Woollcott was born in Belfast in Northern Ireland and now lives in Canada. Her
debut, the first police procedural with Detective Sergeant Ryan McBride and his partner Detective
Sergeant Billy Lamont of the Belfast police, won the RWA Daphne du Maurier
Award, was short-listed in the Crime Writers of Canada Awards of Excellence in
2021, and was a Silver Falchion Award finalist at Killer Nashville 2023.
Her second book with DS McBride and DS
Lamont is Blood Relations (Level Best Books, 2023). It is set just
before COVID, when things changed on so many levels.
murder of retired Chief Inspector Patrick Mullan in his isolated country house has
Homicide scrambling for fast answers. The new Homicide manager is convinced the
culprit will be found among the many miscreants Mullan sent to prison. The
intensity of the killing makes McBride think the murder was personal and wants
to look at Mullan’s family and close friends but he follows orders and begins
checking with informants. He learns John Bell was released from prison the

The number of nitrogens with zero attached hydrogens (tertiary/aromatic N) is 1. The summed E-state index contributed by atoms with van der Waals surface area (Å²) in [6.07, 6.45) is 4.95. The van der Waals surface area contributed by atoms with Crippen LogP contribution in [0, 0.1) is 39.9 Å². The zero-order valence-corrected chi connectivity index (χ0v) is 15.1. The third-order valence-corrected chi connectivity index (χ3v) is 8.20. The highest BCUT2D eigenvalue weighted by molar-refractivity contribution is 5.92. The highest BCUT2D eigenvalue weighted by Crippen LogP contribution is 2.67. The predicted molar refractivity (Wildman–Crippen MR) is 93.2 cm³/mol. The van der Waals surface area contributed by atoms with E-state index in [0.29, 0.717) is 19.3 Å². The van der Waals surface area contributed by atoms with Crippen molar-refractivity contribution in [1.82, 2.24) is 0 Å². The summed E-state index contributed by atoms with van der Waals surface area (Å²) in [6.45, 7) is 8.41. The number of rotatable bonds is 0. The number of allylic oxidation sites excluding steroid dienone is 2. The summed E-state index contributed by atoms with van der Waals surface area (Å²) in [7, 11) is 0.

previous week and that Bell claimed Mullan interfered with his sentencing. In a
similar vein McBride also hears suggestions and hints that Mullan was
friendlier with the local crime bosses than was seemly for someone in his
investigation with multiple avenues to explore, a victim with a murky past, and
intriguing subplots. The supporting characters are great, especially Gracie,
Bell’s ex-wife, and Doris, Bell’s mother, who remain fast friends despite
Gracie’s separation from Bell. Steady pacing of events and disclosure of clues
prevented mid-story slump and kept me engaged.
I pointed out
in a review about a month ago and I will say it again here that I am really
tired of the competent cop fighting inept upper management trope that is so
common now. Not that useless managers don’t exist, I have had more than my fair
share of them. But portraying upper management as blithering idiots is not
realistic. It’s more accurate to show them as consumed with the administrative
demands of their positions: the higher up the chain any employee in any
organization moves, the more attuned they have to be to financial and political
dynamics. I always thought Steven Havill handled the uninformed manager in the
early Bill Gastner books exceptionally well. It’s an approach more writers of
police procedurals should consider.
aspect and I understand other readers may not find the theme as objectionable
as I do, I really liked this book; I was especially delighted with the thread
involving Gracie and Doris. Recommended!
Publisher: Level Best Books (August
Paperback: 286 pages
Nye Hamilton ©2023
Hamilton is a former librarian who works on Federal It projects by day and
reads mysteries at night.